We were given the training images and labels, the test images, and a simple Python script that read (and "displayed") the binary image data (also included here:
images.py). We had two weeks to submit any number of prediction files for the test images, one prediction per line. My highest accuracy model (#42) scored 98.18% with no feature engineering. The same model with a minor amount of feature engineering ("added samples" via image translation) scored a 98.68% and was my highest score.
The rules were pretty simple:
- write code in whatever language you want
- use whatever platform you want (laptop, EC2, tea leaves, stone tablet)
- be prepared to present what you did to the team (in particular, this meant if you cheated and just downloaded the test labels, you were in for A Bad Time)
Given the small size of the data and how much I
scikit-learn, I chose to use Python on a single server (a combination of a MacBook and AWS EC2). All of the data processing and modeling code here is written in Python, though there are a couple of additional bash scripts to facilitate various pieces of the workflow. I think most of this code should work out of the box with Python 2.7 on OS X and Ubuntu (an isolated environment is recommended - the requirements.txt I used is included).
BUT WAIT! I can do you one better: I included the entire setup that I used within this repo. If all goes as intended, the following commands will get you up and running*.
$ git clone <this repo> $ cd mnist-sklearn $ make demo
*the prerequisites for using this code are having Python 2.7 (yeah, I know it's old),
virtualenv installed. Your machine likely has
make installed already. If needed, you can
sudo pip install virtualenv.
What's happening here?
make demo command will do the following things:
virtualenvto create an isolated Python environment in this directory (and install all the necessary libraries)
- download the raw binary data from Yann LeCun's website (about 10 MB)
- convert those binary files to
numpyarrays and write them to disk (about 400 MB)
- start a set of sample model runs
- display the confusion matrices from the best cross-validation model
The one-time environment setup may take a few minutes. The three sample models are staggered by the
bash script and should be done in about 45 seconds. You can look at the data in
log/ to see what's going on, and look in
saved_models/ to see both the serialized models and per-model confusion matrices.
What should I do next?
For more standard usage, the designed approach is to add new Pipelines to
models.py (with accompanying descriptions and names, used in file-nameing conventions). Then, update the
SEQUENCE variable in
launch-processes.bash - either using a single value, or a range via
seq. Each "experiment" (as the
expt_* convention was intended), will create a new log file and all logs from a single use of
launch-process.bash will share a timestamp for ease of separating your trials.
Since some of the models can take minutes to hours to run, the recommended syntax is something like:
$ nohup bash launch-processes.bash > log/2016-01-12_expt-4-12.nohup.log &
This will let you disconnect from the session while things are still running, and also log (in the nohup log) any unexpected exceptions that crash your code.
Given the relatively small size of data, most of these models seem to be CPU bound. For optimal iteration time (and fun of watching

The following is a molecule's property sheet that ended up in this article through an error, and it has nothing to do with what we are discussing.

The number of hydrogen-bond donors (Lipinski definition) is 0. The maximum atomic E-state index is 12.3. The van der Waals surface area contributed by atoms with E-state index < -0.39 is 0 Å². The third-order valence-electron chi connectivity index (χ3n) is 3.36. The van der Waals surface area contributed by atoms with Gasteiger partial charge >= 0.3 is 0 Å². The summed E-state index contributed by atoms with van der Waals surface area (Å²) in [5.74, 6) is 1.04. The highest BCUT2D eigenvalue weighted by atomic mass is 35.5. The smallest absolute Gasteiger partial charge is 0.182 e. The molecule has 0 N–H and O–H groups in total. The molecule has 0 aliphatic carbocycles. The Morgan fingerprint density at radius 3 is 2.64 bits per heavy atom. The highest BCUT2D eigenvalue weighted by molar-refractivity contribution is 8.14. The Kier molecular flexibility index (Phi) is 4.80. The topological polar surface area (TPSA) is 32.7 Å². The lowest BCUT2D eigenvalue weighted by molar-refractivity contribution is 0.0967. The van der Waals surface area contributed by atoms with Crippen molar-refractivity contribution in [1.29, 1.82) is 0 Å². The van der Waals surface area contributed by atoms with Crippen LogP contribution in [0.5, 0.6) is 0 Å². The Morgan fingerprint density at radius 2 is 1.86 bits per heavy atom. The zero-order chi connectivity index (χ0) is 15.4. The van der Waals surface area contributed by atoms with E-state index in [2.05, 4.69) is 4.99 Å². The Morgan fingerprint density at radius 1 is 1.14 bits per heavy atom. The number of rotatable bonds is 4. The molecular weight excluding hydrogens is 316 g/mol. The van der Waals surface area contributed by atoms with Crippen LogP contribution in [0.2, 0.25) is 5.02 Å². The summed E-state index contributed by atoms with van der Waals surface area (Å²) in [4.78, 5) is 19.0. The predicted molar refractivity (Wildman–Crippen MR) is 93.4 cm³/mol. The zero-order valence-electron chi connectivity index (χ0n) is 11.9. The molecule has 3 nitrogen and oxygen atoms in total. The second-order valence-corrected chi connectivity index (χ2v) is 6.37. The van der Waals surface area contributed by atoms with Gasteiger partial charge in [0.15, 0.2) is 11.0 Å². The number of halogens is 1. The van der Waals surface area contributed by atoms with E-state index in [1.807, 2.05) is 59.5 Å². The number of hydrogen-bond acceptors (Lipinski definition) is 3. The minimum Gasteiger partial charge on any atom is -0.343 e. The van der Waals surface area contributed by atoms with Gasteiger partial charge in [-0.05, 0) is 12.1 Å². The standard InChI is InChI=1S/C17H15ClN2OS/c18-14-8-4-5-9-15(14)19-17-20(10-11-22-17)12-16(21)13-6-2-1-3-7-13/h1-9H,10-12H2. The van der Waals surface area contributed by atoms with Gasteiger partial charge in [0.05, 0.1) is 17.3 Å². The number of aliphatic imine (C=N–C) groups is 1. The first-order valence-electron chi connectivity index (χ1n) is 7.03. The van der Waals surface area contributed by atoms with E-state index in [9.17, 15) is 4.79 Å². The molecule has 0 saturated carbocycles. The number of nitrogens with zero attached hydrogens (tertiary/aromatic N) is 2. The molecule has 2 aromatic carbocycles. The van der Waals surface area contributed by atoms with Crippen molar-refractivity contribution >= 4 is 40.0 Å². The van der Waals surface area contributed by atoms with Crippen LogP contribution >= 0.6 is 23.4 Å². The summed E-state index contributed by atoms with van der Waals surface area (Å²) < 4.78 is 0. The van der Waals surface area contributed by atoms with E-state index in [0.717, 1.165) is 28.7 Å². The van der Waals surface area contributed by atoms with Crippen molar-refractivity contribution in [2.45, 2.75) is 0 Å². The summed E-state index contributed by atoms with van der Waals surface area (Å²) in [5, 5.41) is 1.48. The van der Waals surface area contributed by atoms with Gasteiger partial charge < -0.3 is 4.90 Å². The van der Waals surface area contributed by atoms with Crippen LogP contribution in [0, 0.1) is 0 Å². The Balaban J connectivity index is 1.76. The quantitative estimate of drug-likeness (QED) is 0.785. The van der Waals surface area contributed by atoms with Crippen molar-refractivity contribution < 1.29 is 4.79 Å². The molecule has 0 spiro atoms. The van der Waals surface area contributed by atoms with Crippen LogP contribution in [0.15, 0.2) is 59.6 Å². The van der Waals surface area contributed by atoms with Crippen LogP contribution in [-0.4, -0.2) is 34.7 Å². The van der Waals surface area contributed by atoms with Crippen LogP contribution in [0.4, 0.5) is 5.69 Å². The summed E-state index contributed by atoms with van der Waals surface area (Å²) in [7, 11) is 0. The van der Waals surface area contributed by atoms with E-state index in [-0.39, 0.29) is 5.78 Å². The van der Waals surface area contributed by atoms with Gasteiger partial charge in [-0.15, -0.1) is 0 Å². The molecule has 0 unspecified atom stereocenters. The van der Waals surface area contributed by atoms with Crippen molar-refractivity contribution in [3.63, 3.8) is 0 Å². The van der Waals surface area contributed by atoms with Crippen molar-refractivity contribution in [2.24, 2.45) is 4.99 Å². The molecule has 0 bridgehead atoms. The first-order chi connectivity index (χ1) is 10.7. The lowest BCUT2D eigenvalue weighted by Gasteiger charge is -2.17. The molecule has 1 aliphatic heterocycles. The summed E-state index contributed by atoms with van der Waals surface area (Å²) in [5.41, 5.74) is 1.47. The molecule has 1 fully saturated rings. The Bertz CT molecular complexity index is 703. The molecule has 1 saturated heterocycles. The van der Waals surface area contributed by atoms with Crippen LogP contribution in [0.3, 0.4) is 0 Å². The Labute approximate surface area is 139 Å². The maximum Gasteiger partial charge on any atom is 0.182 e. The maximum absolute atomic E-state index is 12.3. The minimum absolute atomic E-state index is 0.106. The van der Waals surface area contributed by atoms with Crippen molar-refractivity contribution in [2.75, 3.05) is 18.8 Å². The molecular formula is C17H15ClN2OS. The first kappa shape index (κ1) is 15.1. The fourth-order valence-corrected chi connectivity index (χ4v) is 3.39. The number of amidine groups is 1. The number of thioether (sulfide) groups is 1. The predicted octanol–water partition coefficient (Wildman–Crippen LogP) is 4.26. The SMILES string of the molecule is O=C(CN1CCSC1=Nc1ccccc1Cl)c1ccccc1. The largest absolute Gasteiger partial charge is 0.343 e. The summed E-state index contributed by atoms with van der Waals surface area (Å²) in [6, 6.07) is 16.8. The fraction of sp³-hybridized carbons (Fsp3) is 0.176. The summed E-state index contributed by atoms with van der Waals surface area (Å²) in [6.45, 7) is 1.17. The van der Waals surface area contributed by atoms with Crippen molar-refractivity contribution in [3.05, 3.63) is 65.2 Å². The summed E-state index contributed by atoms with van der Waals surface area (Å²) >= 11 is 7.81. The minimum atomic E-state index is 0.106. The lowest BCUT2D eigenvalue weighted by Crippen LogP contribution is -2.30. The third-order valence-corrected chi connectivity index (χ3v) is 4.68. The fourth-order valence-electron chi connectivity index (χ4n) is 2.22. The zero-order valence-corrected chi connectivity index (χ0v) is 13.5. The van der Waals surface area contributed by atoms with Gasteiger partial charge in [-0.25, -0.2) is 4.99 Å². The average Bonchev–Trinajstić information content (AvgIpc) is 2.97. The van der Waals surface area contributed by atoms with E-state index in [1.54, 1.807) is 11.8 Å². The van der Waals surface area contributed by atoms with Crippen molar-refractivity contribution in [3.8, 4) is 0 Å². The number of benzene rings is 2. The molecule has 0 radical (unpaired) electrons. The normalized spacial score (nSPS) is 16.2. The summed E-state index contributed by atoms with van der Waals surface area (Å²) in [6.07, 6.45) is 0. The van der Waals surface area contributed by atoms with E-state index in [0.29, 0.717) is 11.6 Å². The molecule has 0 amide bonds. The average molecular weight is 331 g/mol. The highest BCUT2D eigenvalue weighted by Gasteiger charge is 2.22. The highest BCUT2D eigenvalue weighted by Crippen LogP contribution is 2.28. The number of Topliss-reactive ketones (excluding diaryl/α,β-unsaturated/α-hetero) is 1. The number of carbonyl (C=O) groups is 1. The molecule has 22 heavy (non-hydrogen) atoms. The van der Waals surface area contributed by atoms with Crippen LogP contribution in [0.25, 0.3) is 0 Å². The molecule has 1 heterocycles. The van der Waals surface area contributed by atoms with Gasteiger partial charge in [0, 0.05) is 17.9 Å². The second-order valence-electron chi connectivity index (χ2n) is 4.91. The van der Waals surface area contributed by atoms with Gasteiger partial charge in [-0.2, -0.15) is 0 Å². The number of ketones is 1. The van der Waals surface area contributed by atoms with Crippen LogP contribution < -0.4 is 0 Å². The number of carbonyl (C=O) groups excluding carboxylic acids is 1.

htop), a high-CPU-count server is the best approach. Go ask AWS for something from the C3 or C4 family of EC2 instances.
As you dig in further, review the Notes section below for some important details.
Questions? Let me know! Otherwise, have fun classifying!
- I'd recommend using an isolated environment; I used
virtualenvand the Makefile will you set that up
- for reasons unclear to me, when
pip installing these requirements on Ubuntu,
Failed building wheelerror for
scikit-learn. It appeared to then recover and be happy by building them via
- for reasons unclear to me, when
- As of the time of writing, the development branch of
sklearnis required to use the
MLPClassifer(Multi-layer perceptron). See the additional notes below for instructions on setting this up.
- This code was developed on both OS X and Ubuntu, which can lead to inconsistencies in the behavior of library behavior. At least once, I had to modify the
matplotlib"backend" in the corresponding Python environment
matplotlibrcfile. In the end, I was using
agg(on OS X and Ubuntu, respectively).
- The expanded data set (small, linear translations of the original data) used to obtain the top score is obtained by a separate
makecommand, and is ~2 GB):
- As the get more complicated, models can take from order seconds (default k-nearest neighbors) to order hours (Multi-layer Perceptron). If using shared resources (or, anecdotally, to increase the efficiency of running multiple processes), I recommend increasing the
SLEEPTIMEvariable in the launch script to something like 1-5 minutes.
Installing the development branch of
I sort of figured this out by trial an error (on Ubuntu, didn't test on OS X), so there may be a better way to do it. Nevertheless, here's what I did that worked:
- If you want to build a separate virtualenv from the one with stable
sklearn(this is, after all part of the point of virtualenv), do the following:
# install similar libraries as before, plus cython $ make skl-dev-env # install sklearn from the git commit I used $ source dev-tmp-venv/bin/activate $ pip install git+https://github.com/scikit-learn/scikit-learn.git@7cfa55452609c717c96b4c267466c80cc4038845
- Or, if you want to use the virtualenv that you've already built, you can:
# replace sklearn + install cython $ source dev-tmp-venv/bin/activate $ pip uninstall sklearn $ pip install cython $ pip install git+https://github.com/scikit-learn/scikit-learn.git@7cfa55452609c717c96b4c267466c80cc4038845